Stewart v. Tilley et al

Western District of Texas, txwd-6:2015-cv-00007

ORDERED that Stewarts Section 1983 claim for the violation of his Fourteenth Amendment rights is DISMISSED. Signed by Judge Robert Pitman.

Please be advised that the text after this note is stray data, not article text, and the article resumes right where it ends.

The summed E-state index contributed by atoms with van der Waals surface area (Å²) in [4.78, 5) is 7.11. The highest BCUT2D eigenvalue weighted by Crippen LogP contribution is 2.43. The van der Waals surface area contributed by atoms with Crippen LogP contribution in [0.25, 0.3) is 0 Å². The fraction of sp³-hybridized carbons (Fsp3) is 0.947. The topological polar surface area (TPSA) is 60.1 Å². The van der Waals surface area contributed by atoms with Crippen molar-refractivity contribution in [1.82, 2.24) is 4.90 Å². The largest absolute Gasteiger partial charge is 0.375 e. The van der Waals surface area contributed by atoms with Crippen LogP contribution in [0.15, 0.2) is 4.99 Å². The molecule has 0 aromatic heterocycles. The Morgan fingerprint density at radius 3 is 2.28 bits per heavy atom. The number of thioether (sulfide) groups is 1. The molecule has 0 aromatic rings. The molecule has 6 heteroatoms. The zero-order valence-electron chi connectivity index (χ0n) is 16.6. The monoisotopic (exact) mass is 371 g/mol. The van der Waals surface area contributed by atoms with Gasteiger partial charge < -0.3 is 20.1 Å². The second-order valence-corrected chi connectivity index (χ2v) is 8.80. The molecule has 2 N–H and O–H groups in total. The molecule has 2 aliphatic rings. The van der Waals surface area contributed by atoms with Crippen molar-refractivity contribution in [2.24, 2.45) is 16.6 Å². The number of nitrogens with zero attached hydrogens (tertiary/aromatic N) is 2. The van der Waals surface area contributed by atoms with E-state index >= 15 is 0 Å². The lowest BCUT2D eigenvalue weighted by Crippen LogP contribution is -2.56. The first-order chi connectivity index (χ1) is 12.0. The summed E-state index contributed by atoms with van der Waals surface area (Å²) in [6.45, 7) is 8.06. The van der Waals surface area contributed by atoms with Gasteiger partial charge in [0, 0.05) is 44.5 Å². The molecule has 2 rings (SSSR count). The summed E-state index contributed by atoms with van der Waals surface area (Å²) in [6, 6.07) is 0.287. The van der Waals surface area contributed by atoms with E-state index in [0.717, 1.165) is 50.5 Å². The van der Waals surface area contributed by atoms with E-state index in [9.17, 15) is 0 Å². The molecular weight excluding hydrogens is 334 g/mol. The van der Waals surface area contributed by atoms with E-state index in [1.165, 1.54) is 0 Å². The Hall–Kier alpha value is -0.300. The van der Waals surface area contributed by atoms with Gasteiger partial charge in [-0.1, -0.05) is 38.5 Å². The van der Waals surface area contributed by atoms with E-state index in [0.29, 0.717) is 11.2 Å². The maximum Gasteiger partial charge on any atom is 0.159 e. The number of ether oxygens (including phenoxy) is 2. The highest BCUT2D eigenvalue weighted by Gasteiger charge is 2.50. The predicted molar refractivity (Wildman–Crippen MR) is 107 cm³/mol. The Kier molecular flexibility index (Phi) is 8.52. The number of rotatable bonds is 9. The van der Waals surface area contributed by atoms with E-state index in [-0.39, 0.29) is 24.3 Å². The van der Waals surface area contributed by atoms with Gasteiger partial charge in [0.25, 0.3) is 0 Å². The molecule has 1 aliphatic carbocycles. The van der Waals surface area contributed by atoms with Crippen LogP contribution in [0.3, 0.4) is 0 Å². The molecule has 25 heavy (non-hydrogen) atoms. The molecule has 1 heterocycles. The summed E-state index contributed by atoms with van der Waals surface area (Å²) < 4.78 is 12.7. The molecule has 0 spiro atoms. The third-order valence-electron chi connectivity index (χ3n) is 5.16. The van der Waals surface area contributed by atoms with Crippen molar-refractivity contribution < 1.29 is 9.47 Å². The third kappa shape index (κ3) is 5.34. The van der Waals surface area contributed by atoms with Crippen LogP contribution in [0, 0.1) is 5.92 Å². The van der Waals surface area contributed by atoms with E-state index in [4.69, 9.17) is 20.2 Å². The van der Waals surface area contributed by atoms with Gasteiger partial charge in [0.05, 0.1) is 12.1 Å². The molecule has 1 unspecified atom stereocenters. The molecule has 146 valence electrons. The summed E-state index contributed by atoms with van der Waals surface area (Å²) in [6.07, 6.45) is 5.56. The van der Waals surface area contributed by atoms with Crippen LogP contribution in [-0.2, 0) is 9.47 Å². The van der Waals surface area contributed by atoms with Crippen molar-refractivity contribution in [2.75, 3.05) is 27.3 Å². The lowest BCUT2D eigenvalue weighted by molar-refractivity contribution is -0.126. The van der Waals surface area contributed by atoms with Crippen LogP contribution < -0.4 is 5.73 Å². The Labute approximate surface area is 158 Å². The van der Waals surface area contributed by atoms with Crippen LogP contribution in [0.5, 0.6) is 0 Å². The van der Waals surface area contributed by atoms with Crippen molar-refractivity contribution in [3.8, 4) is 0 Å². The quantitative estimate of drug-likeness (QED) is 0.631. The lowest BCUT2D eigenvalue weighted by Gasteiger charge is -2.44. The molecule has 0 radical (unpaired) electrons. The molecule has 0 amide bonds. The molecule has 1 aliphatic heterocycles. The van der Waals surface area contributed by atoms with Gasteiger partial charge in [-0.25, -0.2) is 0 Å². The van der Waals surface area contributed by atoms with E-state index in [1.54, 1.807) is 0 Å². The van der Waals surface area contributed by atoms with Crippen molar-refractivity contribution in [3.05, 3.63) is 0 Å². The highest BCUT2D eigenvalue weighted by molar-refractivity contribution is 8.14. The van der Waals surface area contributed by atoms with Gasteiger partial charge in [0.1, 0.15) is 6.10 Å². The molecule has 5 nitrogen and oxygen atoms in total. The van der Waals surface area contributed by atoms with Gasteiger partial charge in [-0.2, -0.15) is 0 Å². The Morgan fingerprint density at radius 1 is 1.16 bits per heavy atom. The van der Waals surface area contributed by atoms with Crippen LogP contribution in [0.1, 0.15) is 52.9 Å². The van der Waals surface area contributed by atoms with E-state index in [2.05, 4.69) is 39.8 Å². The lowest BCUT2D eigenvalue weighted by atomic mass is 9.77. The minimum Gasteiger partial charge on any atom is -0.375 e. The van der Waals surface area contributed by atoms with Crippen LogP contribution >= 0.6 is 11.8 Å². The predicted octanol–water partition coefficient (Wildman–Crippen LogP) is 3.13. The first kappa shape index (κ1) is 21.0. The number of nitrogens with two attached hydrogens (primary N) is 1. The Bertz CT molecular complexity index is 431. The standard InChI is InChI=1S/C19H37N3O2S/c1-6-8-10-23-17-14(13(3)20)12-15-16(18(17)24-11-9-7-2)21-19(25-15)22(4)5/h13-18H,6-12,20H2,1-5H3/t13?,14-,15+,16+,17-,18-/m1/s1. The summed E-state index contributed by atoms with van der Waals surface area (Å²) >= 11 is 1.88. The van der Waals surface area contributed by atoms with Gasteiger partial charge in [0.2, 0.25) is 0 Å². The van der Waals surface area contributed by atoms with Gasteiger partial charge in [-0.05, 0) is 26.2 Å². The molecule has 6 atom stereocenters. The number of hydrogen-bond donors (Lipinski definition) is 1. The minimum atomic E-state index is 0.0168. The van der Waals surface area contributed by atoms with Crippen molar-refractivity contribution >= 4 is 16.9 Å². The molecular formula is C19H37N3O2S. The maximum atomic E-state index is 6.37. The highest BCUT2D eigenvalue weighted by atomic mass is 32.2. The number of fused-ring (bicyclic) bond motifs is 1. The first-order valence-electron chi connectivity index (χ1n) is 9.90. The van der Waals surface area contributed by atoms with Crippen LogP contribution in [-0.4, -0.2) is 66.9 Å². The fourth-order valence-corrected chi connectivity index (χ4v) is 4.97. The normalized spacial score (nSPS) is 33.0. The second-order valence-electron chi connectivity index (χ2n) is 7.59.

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IN THE UNITED STATES DISTRICT COURT FOR THE WESTERN DISTRICT OF TEXAS WACO DIVISION MICHAEL WAYNE STEWART, § § Plaintiff, § § v. § 6:15-cv-7-RP-JCM § CYNTHIA D. TILLEY, JIMMY BOWMAN, § COREY FURR, KEVIN HARRIS, § KEVIN STIPES, SAMUEL MATTHEWS, § and JARED POLLARD, § § Defendants. § ORDER Before the Court is Plaintiff Michael Wayne Stewart's ("Stewart") Declaration Concerning His Section 1983 Claim for Violations of His Rights Arising Under the Fourteenth Amendment ("Motion"). (Dkt. 53). Stewart, proceeding pro se, alleges several claims arising out of incidents that allegedly occurred when he was in the custody of the Texas Department of Criminal Justice. (Compl., Dkt. 1-C). One of those claims is a cause of action arising under 42 U.S.C. § 1983 ("Section 1983") for violations of the Due Process Clause of the Fourteenth Amendment to the United States Constitution. (See Compl., Dkt. 1, at 4 (in the sections labeled "Statement of the Case" and "Relief")). Stewart alleges that Defendant Cynthia Tilley's ("Tilley") decision to place him in a solitary cell violated his due process rights. (See Compl., Dkt. 1, at 4 ("they did place me into segregation solitary confinement without satisfying due process"); Compl., Dkt. 1-C, at 4 (claiming that Tilley "unjustly place[d Stewart] into solitary confinement without satisfying due process")). In its order dated November 27, 2017, the Court found that Stewart had not provided evidence to support this claim and indicated that it would grant summary judgment in Defendants' favor sua sponte if he did not provide sufficient evidence to create a genuine issue of material fact in support of this claim. (Order, Dkt. 50, at 8–9). The instant motion is Stewart's response to the Court's order, and the question is whether his motion presents sufficient evidence to avoid summary judgment against his Fourteenth Amendment claim. Summary judgment is appropriate under Rule 56 of the Federal Rules of Civil Procedure only "if the movant shows there is no genuine dispute as to any material fact and that the movant is entitled to judgment as a matter of law." Fed. R. Civ. P. 56(a). A dispute is genuine only if the evidence is such that a reasonable jury could return a verdict for the nonmoving party. Anderson v. Liberty Lobby, Inc., 477 U.S. 242, 254 (1986). "A fact issue is 'material' if its resolution could affect the outcome of the action." Poole v. City of Shreveport, 691 F.3d 624, 627 (5th Cir. 2012). The party moving for summary judgment can meet its burden "by simply pointing to an absence of evidence to support the nonmoving party's case." Boudreaux v. Swift Transp. Co., 402 F.3d 536, 544 (5th Cir. 2005). Moreover, "it is well-settled that a district court may grant summary judgment sua sponte, so long as the losing party has ten days' notice to come forward with all of its evidence in opposition to summary judgment." Shepherd v. Gulf Coast Cmty. Servs., 221 F. App'x 308, 310 (5th Cir. 2007). The burden then shifts to the nonmoving party to establish the existence of a genuine issue for trial. Matsushita Elec. Indus. Co., Ltd. v. Zenith Radio Corp., 475 U.S. 574, 585–87 (1986); Wise v. E.I. Dupont de Nemours & Co., 58 F.3d 193, 195 (5th Cir. 1995). After the nonmovant has been given the opportunity to raise a genuine factual issue, if no reasonable juror could find for the nonmovant, summary judgment will be granted. Miss. River Basin Alliance v. Westphal, 230 F.3d 170, 175 (5th Cir. 2000). The court will view the summary judgment evidence in the light most favorable to the nonmovant. Rosado v. Deters, 5 F.3d 119, 123 (5th Cir. 1993). The U.S. Supreme Court has held that the Fourth Amendment's Due Process Clause protects a prisoner's "liberty interest in avoiding particular conditions of confinement." Wilkinson v. Austin, 545 U.S. 209, 222 (2005) (holding that prisoners had a liberty interest in avoiding assignment 2 to a unit in which prisoners were placed in a "small indoor room" for 23 hours per day, their placement was reviewed only once a year, and their placement disqualified them for parole consideration, id. at 223–24). That said, not every segregation policy gives rise to a liberty interest. See Sandin v. Conner, 515 U.S. 472, 475, 486 (1995) (finding no liberty interest protecting against a 30- day assignment to segregated confinement because it "did not present the type of atypical, significant deprivation in which a State might conceivably create a liberty interest"). In Stewart's motion, he states 1 as follows. On July 12, 2013, Warden Tilley ordered Defendant Kevin Stipes ("Stipes") to take Stewart to the infirmary. (Mot., Dkt. 53, at 1). Once there, Tilley waited to talk to a doctor. (Id.). After talking to the doctor, Tilley told Stewart that he would be placed in solitary confinement without his medically assigned wheelchair. (Id.). When he asked why he was being placed in solitary confinement without his wheelchair, Tilley told Stewart that he "would do better for [himself] without it." (Id. at 2). Stipes then took Stewart to the solitary cell, where he "used unnecessary and excessive force" to carry out Tilley's order. (Id.). Without his wheelchair, Stewart could not shower, see visitors, or make his medical appointments. (Id.). He remained in solitary confinement from July 12, 2013, until August 6, 2013. (Id.). During this time, he missed three medical appointments to treat neck and back injuries. (Id.). Stewart declares that there was "no documented penological interest" in placing him in solitary confinement. (Id.). Stewart's evidence fails to create a genuine issue of material fact regarding the violation of his rights under the Fourteenth Amendment's Due Process Clause. Like the 30-day confinement in Sandin, Stewart's 25-day placement in solitary confinement segregated does not "present the type of atypical, significant deprivation in which a State might conceivably create a liberty interest." Sandin, 1 Stewart's motion contains a declaration in which he swears under penalty of perjury that all facts in his complaint are true and correct. (Mot., Dkt. 53, at 2). His declaration transforms the allegations in his complaint into factual evidence equivalent to providing testimony in a sworn affidavit. 28 U.S.C. § 1746; see also Johnson v. Jacobson, No. 3:06-CV-0766-H, 2008 WL 2038882, at *4 (N.D. Tex. Apr. 28, 2008) ("When a pro se plaintiff properly executes a complaint or other pleadings which call for a declaration in conformity with 28 U.S.C § 1746, the plaintiff's statements are transformed from mere allegations of a pleading into specific facts as if they were in an evidentiary affidavit."). 3 515 U.S. at 486; see also Wilkerson v. Goodwin, 774 F.3d 845, 855 (5th Cir. 2014) ("the duration in segregated confinement that courts have found does not give rise to a liberty interest ranges up to two and one-half years") (citing Jones v. Baker, 155 F.3d 810, 812–13 (6th Cir. 1998) (holding that administrative segregation for two and one-half years did not give rise to a liberty interest); Griffin v. Vaughn, 112 F.3d 703, 708 (3d Cir. 1997) (finding that a prisoner's placement in administrative segregation for fifteen months did not give rise to a liberty interest); Hernandez v. Velasquez, 522 F.3d 556, 562 (5th Cir. 2008) (finding that protective lockdown for twelve months did not give rise to a liberty interest); Kervin v. Barnes, 787 F.3d 833, 837 (7th Cir. 2015) (affirming the dismissal of a prisoner's claim where he was placed in segregation for "at most 30 days" and did "not allege any significant psychological harm" despite admonishing district courts not to create a presumptive minimum of six months' confinement to give rise to a liberty interest); Davis v. Barrett, 576 F.3d 129, 135 (2d Cir. 2009) (characterizing solitary confinement of less than 30 days as "exceedingly short" such that a court need not even require a "detailed factual record" to decide the plaintiff's claim). Because Stewart's relatively brief period of confinement does not give rise to a constitutional liberty interest even when viewing the facts in the light most favorable to him, the Court must dismiss his Fourteenth Amendment claim. IV. CONCLUSION For these reasons, IT IS ORDERED that Stewart's Section 1983 claim for the violation of his Fourteenth Amendment rights is DISMISSED. SIGNED on March 19, 2018. ROBERT PITMAN UNITED STATES DISTRICT JUDGE 4